(from release) at the Electronica 2006 event in Munich, Germany this week, Analog Devices Inc. announced it is expanding its capacitance-to-digital converter (CDC) and iSensor intelligent sensor families with new devices that deliver a combination of high sensitivity, low power, low cost and small size for sensing applications.
The new CDC device provides superior power efficiency, sensitivity, response time, and robustness in proximity sensing applications, such as automotive remote keyless entry systems. Based on Analog Devices' iMEMS inertial sensor cores, the highly integrated, and pre-calibrated, iSensor intelligent sensor devices provide a simplified programmable interface and are designed for embedded motion analysis and control applications.
"Discrete sensors have a history of being expensive and difficult to implement," said Mike Britchfield, product line director, Precision Signal Processing, Analog Devices. "ADI's CDC and iSensor device families break down the barriers that have kept designers from adding sensing functions to their system designs due to cost and excessive power consumption."
CDC Proximity Sensing Fits Power Budget and Provides Higher Sensitivity
Expanding its portfolio of CDCs for sensor systems, ADI is introducing a new family of ultra-low-power devices specifically designed for highly sensitive proximity sensing applications. Leveraging ADI's capacitance technology, the AD7150 delivers a complete signal processing solution for proximity sensors, offering such features as electromagnetic compatibility (EMC), adaptive environmental calibration, small package, low power consumption and fast response time.
Unlike existing solutions that use optical sensors, which can be unreliable and power hungry, the AD7150 consumes just 90 uA, resulting in a 70 percent power savings. The AD7150 is ideal for use in portable and battery-powered products in automotive, industrial and even consumer applications, such as entry and security systems, remote detection and contact-less switches.
The AD7150 has undergone extensive EMC evaluation, making it particularly suitable for use in the harsh environments experienced in today's demanding automotive and industrial applications. In addition, ADI's patented CDC front-end architecture makes the AD7150 tolerant of input parasitic ground capacitance, leakage currents and power supply noise.
The proximity sensor system is further enhanced by the on-chip adaptive environmental calibration feature. This enables the device to automatically recalibrate and adapt to capacitance changes due to shifts in environmental conditions, such as temperature, humidity, and the gradual build-up of dust and dirt.
In addition to the AD7150, which has two channels, Analog Devices is announcing the availability of the AD7151, a single-channel CDC that consumes only 50 uA. Both devices are specified over a -40 degrees C to +125 degrees C temperature range and communicate over an I(2)C serial interface. Automotive qualified models will be available on release.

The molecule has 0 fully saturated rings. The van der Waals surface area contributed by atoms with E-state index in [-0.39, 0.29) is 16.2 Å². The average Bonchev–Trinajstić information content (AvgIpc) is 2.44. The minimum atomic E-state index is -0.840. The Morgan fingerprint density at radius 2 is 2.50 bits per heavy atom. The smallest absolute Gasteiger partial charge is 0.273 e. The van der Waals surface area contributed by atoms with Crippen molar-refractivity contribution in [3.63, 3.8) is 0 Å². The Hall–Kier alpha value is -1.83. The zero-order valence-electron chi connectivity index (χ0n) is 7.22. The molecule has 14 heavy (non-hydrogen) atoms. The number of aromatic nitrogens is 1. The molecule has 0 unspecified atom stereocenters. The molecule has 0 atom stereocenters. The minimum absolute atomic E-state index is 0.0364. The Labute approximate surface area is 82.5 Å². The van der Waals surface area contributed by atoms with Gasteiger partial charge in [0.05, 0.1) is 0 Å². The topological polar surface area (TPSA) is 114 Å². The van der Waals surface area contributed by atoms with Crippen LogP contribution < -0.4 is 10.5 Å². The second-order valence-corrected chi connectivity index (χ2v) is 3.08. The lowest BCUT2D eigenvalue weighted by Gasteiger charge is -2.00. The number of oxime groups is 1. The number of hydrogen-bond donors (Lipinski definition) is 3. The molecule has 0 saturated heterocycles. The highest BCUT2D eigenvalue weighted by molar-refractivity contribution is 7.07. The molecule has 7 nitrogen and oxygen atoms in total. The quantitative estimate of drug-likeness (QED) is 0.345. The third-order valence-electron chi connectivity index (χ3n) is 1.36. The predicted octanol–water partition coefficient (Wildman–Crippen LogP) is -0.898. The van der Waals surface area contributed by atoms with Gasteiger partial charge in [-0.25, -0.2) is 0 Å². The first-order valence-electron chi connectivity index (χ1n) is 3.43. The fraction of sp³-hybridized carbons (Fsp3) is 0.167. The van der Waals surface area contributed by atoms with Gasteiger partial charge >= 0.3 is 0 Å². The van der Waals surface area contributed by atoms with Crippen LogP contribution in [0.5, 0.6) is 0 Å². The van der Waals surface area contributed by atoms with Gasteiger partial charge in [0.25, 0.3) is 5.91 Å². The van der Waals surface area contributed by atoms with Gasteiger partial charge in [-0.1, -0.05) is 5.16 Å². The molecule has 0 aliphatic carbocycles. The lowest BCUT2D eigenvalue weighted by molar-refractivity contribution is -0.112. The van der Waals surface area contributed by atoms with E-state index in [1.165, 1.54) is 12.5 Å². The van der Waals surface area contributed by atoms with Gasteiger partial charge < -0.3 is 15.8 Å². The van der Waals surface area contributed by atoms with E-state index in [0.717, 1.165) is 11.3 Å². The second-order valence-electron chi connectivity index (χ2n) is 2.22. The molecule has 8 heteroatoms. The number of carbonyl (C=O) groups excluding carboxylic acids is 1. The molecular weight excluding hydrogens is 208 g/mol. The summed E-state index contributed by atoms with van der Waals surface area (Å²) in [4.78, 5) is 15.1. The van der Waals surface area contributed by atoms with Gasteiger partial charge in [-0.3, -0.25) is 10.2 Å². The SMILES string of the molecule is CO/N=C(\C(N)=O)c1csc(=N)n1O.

The AD7150 CDC is sampling now, with full production slated for May 2007. Available in a 10-lead MSOP (mini-small-outline package), the AD7150 and AD7151 are priced at $1.35 each in 1,000-unit quantities. For more information, visit the company's Web site.
iSensor Devices Deliver Performance, Size and Power Advantages
The ADIS16204, says Analog, is the industry's first fully integrated and programmable high-g impact sensor, providing a greater than 90 percent size advantage over existing solutions. The ADIS16204 provides dual-axis inertial sensing, with +/-35-g or +/-70-g full-scale range, and embeds all required signal conditioning and processing. Programmable features, including peak sample and hold, shock-profile recording, filtering, trigger points and power management, make the device in-system tunable and can reduce time-to-market by six months or more.
Impact sensors have multiple industrial applications but often are used in condition monitoring, safety controls and crash detection, or to monitor finished goods in the event they are damaged as they move through the distribution channel. In the past, expensive, brick-sized impact sensing solutions were not suitable for many embedded industrial applications, while less integrated alternatives created a barrier for many designers, given the complexity and diversity of the technologies involved. The result was that impact sensing was often left to less accurate and less reliable inspection methods, such as vision-based approaches.
Analog Devices today is also introducing the ADIS16251 and ADIS16255 iSensor gyroscopes, which provide angular rate sensing in applications that include vehicle navigation, factory controls, and robotics. The ADIS16251 provides digital range scaling across a +/-20 to +/-80 degree/second, with bias stability of 0.016 degree/second, and sensitivity precision of +/-1%, which is five times better than that of competing devices. The ADIS16255 calibrates the bias and sensitivity over the full temperature range, via embedded temperature compensation, and provides a wider dynamic range of +/-80 to +/-320 degree/second. Both iSensor devices require less than half the design space of existing multi-component solutions, while providing programmable interfaces and calibrated digital outputs.
The ADIS16204 is sampling now with full production slated for February 2007. The sensor is available for $20.95 per unit in 1,000-piece quantities and is packaged in a 9.2 mm x 9.2 mm x 3.9 mm laminate-based LGA (land grid array) package.
The ADIS16251 and ADIS16255 are sampling now, and will be available in production quantities in February 2007. The sensors are priced at $44.95 and $55.90, respectively, in 1,000-piece quantities and are packaged in an 11 mm x 11 mm x 5.5 mm laminate-based LGA package. For additional information, visit the company's Web site.